Vulgar Keynesians do not spend much time worrying about potential inflation; on the contrary, they are obsessed with an irrational fear of even the slightest hint of deflation. If inflation should become an undeniable problem, we may count on them to support price controls, which, they are convinced on the basis of sketchy knowledge of such controls during World War II, can be made to work well.
The central issue is that the Fed pushed a policy of inflation, with much of the new money going into the mortgage markets; there is no way to avoid the painful and terrible corrections that must follow such fiscal foolishness. (Now we finally see massive commodity-price increases, which have occurred because there is nowhere for the new money to go but directly into commodities and consumer goods.)So, if the Fed follows Krugman's demands, we can look forward to even more secondary contractions and more malinvestments. The "day of reckoning" won't arrive all at once; it will become a permanent part of our economic landscape.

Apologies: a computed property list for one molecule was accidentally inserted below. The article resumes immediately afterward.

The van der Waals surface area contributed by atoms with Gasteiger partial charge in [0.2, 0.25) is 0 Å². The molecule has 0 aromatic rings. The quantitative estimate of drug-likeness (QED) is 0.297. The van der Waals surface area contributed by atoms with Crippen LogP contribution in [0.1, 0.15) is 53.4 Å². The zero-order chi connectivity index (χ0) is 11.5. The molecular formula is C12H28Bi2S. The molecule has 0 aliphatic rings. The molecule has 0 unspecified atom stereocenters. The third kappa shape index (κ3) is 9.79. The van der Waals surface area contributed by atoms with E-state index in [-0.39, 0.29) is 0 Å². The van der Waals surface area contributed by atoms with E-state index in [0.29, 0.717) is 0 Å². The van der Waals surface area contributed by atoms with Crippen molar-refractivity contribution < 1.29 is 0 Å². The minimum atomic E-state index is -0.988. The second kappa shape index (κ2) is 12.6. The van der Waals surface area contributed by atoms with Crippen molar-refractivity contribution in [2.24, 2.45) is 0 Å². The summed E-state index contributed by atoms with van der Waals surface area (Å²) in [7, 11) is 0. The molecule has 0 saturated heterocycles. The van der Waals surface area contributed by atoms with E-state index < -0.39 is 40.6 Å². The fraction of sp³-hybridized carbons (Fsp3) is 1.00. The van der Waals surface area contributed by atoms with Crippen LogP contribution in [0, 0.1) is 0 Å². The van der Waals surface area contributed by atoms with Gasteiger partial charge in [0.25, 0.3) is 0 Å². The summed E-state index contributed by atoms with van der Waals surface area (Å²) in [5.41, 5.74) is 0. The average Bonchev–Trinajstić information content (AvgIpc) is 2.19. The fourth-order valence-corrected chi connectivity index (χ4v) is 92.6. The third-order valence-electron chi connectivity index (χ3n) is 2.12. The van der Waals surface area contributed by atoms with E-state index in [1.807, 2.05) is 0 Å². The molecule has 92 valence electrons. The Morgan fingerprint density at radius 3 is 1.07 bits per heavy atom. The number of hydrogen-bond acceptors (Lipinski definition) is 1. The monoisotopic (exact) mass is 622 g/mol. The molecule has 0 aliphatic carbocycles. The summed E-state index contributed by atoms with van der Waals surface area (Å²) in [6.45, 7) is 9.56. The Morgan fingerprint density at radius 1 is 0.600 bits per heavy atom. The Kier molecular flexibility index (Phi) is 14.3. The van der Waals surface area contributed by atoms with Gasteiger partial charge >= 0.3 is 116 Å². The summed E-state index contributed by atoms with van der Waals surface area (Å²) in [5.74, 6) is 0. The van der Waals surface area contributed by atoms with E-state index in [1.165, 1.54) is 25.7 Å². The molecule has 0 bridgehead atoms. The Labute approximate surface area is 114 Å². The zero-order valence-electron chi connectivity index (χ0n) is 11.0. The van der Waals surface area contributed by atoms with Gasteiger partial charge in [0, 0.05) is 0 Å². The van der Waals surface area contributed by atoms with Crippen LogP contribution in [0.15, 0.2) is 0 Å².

Anyone who believes that the Fed can pretend that heavily damaged mortgage securities are worth more than toilet paper and literally build a $200 billion loan portfolio upon them does not understand finance. Just because Ben Bernanke declares something to be "valuable" does not bestow value upon it.
The simple issue is not lack of liquidity. It is the fact that billions — make that trillions — of dollars were malinvested in markets where the increasing values could not be sustained. To pump near-worthless dollars into this mix does not solve anything; it only ensures that the coming day of reckoning will be even more unpleasant than it would have been otherwise.